Recent Changes in Practice of Elective Percutaneous Coronary Intervention for Stable Angina
What is the impact of the COURAGE (Clinical Outcomes Utilizing Revascularization and Aggressive Drug Evaluation) trial on use of percutaneous coronary intervention (PCI) for stable angina?
The authors assessed for trends in number of patients undergoing PCI for stable angina among the hospitals participating in the Northern New England Cardiovascular Disease PCI Registry between January 2006 and June 2009. A “COURAGE-like” patient cohort was defined as patients who were undergoing an elective procedure for an indication of stable angina on the day of admission.
Total PCI volume per quarter decreased from 2,064 patients in quarter 1, 2006 (before the COURAGE trial) to 1,708 patients in quarter 3, 2007 (after the COURAGE trial) (p < 0.01). This was almost entirely driven by a change in PCI for stable angina, and no decrease in PCI for any other indication was seen. The proportion of patients undergoing PCI for stable angina decreased from 20% pre-COURAGE trial to 16% post-COURAGE trial.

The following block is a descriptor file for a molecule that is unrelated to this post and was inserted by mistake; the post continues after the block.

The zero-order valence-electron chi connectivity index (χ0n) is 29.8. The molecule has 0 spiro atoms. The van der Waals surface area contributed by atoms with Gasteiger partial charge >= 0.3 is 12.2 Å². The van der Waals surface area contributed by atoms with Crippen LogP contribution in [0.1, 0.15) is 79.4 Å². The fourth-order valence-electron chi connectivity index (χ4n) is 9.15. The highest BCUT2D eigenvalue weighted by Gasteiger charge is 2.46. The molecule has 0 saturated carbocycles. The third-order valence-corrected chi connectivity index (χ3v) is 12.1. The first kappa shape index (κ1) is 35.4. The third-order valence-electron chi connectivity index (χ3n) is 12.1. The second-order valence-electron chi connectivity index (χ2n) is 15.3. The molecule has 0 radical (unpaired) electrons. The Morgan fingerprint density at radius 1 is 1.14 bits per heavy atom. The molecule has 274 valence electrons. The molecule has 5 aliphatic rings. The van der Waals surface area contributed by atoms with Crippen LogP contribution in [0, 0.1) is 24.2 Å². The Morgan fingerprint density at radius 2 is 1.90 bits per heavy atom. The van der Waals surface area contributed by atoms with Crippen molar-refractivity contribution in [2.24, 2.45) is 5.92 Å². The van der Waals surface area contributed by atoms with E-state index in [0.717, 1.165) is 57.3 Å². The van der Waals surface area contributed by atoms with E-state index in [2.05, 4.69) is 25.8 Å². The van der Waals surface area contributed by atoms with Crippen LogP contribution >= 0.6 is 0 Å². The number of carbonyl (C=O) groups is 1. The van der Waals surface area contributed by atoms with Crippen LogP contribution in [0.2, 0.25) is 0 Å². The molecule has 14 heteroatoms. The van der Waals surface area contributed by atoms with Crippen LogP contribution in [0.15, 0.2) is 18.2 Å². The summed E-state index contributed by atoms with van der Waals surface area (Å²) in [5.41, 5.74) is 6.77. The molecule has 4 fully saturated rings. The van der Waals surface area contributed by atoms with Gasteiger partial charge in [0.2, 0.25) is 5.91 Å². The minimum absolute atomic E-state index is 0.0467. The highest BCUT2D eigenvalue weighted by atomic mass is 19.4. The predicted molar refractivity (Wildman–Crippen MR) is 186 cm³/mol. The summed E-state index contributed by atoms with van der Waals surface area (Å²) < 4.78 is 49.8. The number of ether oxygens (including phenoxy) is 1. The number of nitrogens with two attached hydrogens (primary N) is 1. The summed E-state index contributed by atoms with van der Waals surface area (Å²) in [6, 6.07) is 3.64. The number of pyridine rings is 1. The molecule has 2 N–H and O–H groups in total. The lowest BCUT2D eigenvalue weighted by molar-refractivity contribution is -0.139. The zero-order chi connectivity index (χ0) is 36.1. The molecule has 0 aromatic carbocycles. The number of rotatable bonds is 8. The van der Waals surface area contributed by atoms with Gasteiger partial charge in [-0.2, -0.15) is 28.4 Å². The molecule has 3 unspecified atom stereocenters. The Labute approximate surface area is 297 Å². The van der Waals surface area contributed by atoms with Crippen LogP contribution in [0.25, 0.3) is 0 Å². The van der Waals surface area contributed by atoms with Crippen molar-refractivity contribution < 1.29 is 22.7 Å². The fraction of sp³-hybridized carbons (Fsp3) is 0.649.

The authors concluded that the publication of the COURAGE trial was associated with an immediate decline in use of PCI for stable angina.
This study demonstrates the rapid decline in PCI for stable angina that followed the publication of the COURAGE trial. These results reflect the practice at nine hospitals involved in an active quality improvement initiative, and it would be interesting to see if a similar change was seen across all or most hospitals in the United States.
Keywords: Quality Improvement, Angina, Stable, Cardiology, New England, United States, Percutaneous Coronary Intervention, Drug Evaluation
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